This type is " flattered’’ as the French say, by blue above all. A delicate yellow, from that of ripe corn to the deep creamy tone of a Gloire-de-Dijon rose, is also very becoming.

Green of a rather vivid shade, Lincoln, moss, willow, and lime green, especially when worn with a touch of pink, even only a pink bow or a rose, is very becoming.

Black relieved a little with white, or with pink or blue, is also excellent wear for the medium blonde with good skin.

Auburn hair is often unbecomingly treated by its owner, who ought to be pleased to possess it; but too often she has also a freckled and sallow complexion. 

Olive-green, dark red, pale brown and tan and, with a good complexion, light blue and really pale shades of pink and yellow, are all possible, but generally, the auburn-haired woman docs best with the dark shades just mentioned.

It is interesting to note the revival of taffetas— the olden-time favorite—and, as a variety in make-up, the smart dressmakers are sending out taffetas tailor-made costumes in various colors; but we think taffetas in this form will not take the popular fancy, although it will be a useful and dainty material to wear.

For the spring, the three-piece schemes, giving a complete frock when the coat is removed, will be made up of serge or whipcord, and not a few will choose the hopsack which resembles Turkish toweling in make, and this combined with a blouse in charmeuse or taffetas will make up a smart affair for afternoon wear.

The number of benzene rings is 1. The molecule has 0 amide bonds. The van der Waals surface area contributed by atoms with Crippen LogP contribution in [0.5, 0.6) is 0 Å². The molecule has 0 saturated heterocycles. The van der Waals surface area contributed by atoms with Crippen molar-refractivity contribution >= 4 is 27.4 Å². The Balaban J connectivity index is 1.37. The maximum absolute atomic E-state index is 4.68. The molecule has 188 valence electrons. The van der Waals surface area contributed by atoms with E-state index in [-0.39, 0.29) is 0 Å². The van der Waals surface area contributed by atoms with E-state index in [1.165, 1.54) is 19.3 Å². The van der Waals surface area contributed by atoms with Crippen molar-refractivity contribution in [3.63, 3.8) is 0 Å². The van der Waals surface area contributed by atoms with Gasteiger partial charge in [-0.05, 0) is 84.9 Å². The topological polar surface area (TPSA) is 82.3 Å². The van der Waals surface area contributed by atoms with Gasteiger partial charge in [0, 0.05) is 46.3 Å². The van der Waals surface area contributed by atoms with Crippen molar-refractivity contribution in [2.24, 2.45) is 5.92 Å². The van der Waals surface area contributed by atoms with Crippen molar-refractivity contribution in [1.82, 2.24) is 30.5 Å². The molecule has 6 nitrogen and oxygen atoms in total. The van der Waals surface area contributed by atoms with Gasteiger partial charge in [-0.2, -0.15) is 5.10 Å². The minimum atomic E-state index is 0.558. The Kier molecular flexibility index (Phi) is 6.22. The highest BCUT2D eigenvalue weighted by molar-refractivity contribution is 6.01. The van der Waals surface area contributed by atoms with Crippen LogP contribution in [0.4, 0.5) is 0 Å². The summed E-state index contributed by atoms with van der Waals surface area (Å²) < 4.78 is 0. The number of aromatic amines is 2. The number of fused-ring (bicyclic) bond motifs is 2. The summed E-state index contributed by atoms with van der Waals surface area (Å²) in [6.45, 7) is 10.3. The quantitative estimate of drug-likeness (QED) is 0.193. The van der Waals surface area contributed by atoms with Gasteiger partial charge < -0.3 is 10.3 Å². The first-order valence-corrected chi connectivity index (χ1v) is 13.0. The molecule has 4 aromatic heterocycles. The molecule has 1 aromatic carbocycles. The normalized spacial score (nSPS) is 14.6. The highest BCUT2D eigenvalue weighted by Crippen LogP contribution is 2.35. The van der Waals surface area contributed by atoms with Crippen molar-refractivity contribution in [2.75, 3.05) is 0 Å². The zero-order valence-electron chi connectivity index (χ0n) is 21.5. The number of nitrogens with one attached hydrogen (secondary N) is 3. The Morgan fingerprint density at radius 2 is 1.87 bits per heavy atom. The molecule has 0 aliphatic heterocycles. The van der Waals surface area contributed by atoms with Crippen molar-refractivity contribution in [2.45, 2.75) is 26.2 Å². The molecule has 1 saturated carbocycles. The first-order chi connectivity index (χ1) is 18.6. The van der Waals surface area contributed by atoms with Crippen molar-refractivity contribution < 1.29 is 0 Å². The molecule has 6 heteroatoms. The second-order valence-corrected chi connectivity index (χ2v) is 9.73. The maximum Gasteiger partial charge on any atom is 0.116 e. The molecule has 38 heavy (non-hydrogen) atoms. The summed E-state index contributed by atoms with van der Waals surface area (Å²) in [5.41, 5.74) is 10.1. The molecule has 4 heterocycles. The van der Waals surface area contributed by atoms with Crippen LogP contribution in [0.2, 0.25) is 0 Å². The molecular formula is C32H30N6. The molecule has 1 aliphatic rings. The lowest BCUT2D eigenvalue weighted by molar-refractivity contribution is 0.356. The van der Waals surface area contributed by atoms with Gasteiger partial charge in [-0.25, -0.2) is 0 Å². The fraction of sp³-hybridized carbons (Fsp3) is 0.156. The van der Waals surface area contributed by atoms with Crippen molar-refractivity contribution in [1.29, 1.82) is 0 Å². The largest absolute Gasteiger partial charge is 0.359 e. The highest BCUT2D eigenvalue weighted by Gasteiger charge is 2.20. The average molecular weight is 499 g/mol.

Another pretty fancy is the net blouse, with veiled medallions of thick lace, and worn over a plain taffetas slip to match the skirt. The lace jabot is always with us, but we are now to wear it with a difference, and one of the most becoming styles is to outline the front of the dress to the waist with a tastefully arranged cascade of lace, its scanty folds caught by long jeweled lace pins.

Petticoats are to be decidedly pretty this season, and one we saw the other day, which formed part of a trousseau, was made of thin muslin or cambria, with a good deal of lace insertion in stripes down the front, while the flounce was edged with hand-embroidered rose-buds and scallops. Indeed, it was almost pretty enough for a dress.

Of course, such a petticoat is made à la Princesse, so that the trimming extends in an unbroken line from bust to top of scanty flounce to meet the requirements of the one-piece dress, for although rumor has it that skirts are to be more extensive this season, still modistes are not allowing much flow in the underskirt, which would considerably spoil the set of the sheath-like skirt with its straight outline and carefully swathed draperies.

Much has been said about the new hairdressing, and the unanimous verdict has been that "Beauty unadorned is adorned the most,” and the Goddess of Fashion has decreed that additional puffs and curls are to be abandoned, and ladies will appear much more attractive and stylish in the natural simplicity of their own shining tresses.

For evening wear, dainty curls will fill in the nape of the neck, and a jeweled filet is to encircle the crown, holding in front or at side an osprey, with its stem buckled by a sparkling ornament.

"Ladies' Page," in The Illustrated London News, New York: The International News Company, Vol. 50, No. 1300, Saturday, 6 April 1912, p. 514.